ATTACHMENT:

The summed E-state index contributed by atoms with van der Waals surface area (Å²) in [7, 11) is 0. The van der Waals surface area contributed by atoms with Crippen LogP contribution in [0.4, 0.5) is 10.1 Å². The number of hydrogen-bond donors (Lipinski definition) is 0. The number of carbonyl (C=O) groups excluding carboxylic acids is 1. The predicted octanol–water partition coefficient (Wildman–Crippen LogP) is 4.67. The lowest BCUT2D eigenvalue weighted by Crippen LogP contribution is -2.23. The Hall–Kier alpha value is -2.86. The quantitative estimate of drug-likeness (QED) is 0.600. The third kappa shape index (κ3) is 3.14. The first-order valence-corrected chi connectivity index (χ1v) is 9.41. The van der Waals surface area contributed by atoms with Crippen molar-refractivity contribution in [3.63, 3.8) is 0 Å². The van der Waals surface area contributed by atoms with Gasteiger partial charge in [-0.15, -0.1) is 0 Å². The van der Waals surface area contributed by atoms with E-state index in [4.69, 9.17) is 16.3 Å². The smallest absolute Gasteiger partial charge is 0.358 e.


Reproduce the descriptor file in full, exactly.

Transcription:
The summed E-state index contributed by atoms with van der Waals surface area (Å²) in [7, 11) is 0. The van der Waals surface area contributed by atoms with Crippen LogP contribution in [0.4, 0.5) is 10.1 Å². The number of hydrogen-bond donors (Lipinski definition) is 0. The number of carbonyl (C=O) groups excluding carboxylic acids is 1. The predicted octanol–water partition coefficient (Wildman–Crippen LogP) is 4.67. The lowest BCUT2D eigenvalue weighted by Crippen LogP contribution is -2.23. The Hall–Kier alpha value is -2.86. The quantitative estimate of drug-likeness (QED) is 0.600. The third kappa shape index (κ3) is 3.14. The first-order valence-corrected chi connectivity index (χ1v) is 9.41. The van der Waals surface area contributed by atoms with Crippen molar-refractivity contribution in [3.63, 3.8) is 0 Å². The van der Waals surface area contributed by atoms with Gasteiger partial charge in [-0.15, -0.1) is 0 Å². The van der Waals surface area contributed by atoms with E-state index in [4.69, 9.17) is 16.3 Å². The smallest absolute Gasteiger partial charge is 0.358 e.